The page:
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IDFG to fit cow elk with VHF radio collars

by Nick Rotunno
| December 16, 2010 8:00 PM

Hunting season has come and gone, but Idaho Fish and Game still has work to do this winter.

Down in the lower St. Joe country, IDFG plans to capture a number of cow elk, according to regional wildlife biologist Laura Wolf. Once caught, about 25 animals will be fitted with VHF radio collars, which provide valuable information on herd movement and cow survival rates.

"Survival of adult cows really drives elk populations," Wolf said. "When you only have 30 collars, you want (them) concentrated within one segment of the population."

There are two ways to capture elk, Wolf said. One method is by helicopter: Officials fly over a herd and shoot a net gun, wrapping up one of the animals. The elk is quickly collared and released.

"(Net-gunning) is quite a good way to do it," Wolf said. "Very low injury rate with that."

IDFG can also lure elk into a corral trap, Wolf said, using alfalfa as bait. The animals are then collared inside the trap.

In mid-February, a private helicopter crew will capture several cows near Avery, on the St. Joe, according to an e-mail from regional wildlife manager Jim Hayden. Additional elk will be corral trapped farther downstream.

The Coeur d'Alene Tribe will receive five collars, including two high-tech GPS units, for use in Unit 5, Hayden wrote. Unit 5 is predominately private land; the elk herds normally winter in agricultural fields. IDFG hopes to gather more information on the elk in that area, particularly where they're spending the autumn months.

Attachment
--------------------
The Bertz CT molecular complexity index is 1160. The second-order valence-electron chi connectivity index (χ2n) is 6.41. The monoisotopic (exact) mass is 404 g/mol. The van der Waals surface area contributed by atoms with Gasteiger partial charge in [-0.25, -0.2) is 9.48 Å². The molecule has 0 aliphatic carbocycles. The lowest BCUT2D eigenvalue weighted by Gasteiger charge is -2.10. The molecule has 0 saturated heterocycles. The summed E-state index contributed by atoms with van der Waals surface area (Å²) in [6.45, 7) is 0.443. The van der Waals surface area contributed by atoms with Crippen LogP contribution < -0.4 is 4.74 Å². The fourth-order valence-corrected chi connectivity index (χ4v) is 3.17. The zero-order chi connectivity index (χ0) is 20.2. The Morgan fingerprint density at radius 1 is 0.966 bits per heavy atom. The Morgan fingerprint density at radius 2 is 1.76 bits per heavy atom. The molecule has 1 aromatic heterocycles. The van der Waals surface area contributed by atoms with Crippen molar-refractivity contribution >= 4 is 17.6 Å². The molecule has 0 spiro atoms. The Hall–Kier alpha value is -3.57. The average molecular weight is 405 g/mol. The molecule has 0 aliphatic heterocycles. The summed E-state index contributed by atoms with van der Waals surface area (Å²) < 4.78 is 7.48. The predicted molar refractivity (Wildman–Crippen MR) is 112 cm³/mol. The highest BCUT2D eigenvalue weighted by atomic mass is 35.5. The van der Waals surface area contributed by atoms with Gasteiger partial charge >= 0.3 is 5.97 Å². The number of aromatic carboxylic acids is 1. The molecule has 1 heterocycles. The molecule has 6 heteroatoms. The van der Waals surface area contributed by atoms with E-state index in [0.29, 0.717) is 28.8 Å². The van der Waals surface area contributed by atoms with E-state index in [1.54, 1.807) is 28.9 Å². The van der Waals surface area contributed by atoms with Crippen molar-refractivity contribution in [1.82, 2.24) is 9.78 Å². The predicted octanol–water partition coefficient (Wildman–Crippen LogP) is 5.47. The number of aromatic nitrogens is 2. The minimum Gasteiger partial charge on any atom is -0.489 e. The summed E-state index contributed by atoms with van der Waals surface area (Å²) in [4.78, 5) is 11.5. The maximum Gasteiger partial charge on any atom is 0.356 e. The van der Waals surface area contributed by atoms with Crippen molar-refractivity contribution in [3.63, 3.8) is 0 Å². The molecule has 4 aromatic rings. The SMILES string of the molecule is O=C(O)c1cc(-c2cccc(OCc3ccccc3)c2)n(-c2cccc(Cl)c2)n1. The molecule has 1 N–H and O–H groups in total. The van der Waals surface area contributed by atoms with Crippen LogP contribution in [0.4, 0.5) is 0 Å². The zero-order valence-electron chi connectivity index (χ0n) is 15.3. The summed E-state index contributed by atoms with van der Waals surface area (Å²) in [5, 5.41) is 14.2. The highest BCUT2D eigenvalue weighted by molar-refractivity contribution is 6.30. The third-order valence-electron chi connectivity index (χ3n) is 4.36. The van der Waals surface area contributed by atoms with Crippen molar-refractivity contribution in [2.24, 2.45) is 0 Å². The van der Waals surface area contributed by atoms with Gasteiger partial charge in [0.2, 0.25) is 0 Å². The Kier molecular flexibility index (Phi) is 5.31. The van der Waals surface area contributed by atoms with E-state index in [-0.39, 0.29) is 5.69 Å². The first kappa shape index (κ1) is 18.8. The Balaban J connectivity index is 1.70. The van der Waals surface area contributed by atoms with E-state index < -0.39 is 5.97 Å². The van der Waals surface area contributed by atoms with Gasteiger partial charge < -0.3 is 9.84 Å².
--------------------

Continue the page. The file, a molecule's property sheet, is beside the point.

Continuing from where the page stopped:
Some Fish and Game collars are more technologically advanced than others, Wolf said. The GPS units can relay an animal's exact location at almost any time, whereas VHF collars require telemetry equipment, either on the ground or aboard a fixed-wing aircraft. GPS collars are more convenient, Wolf said, but also more expensive.

Collar data, along with information gathered from sportsmen and other sources, will help determine future IDFG management policies, such as hunting seasons and harvest limits.

Officials will try to keep 30-40 elk collars in the field over the next few years, Wolf said.

"It really gives us an idea of how the population is doing over time," she said. "Cow survival is one of the first things you want to know."

In addition to collaring, Fish and Game will conduct survey flights throughout the Panhandle, Hayden noted. IDFG will fly helicopter-based moose surveys over Unit 5, north of the Coeur d'Alene Reservation. Elk surveys will most likely occur in units 3, 4, 6, 7 and 9.

"When we do the helicopter flights, we can get calf, cow and bull ratios," Wolf said. "Animals tend to congregate on winter range, so they're not as spread out as in the summertime. And they tend to be a bit easier to see against the snow."

Using data from the flights, IDFG will have a better understanding of wildlife populations, movement, predation and habitat use.

Forward-looking infrared technology might also be utilized, Hayden wrote. A FLIR-eqipped aircraft can snap an infrared photograph, pinpointing the animals within a certain area.

"We're trying to look at ways we can reduce our reliance on helicopters to get data," Wolf said.

Other winter projects will take place near McArthur Lake, in Unit 1 north of Sandpoint, Hayden wrote. Black bears will be trapped and fitted with GPS collars, so officials can monitor their movements. They'll pay special attention to highway crossings in the area.

Moose kills along railroad tracks will also be documented.

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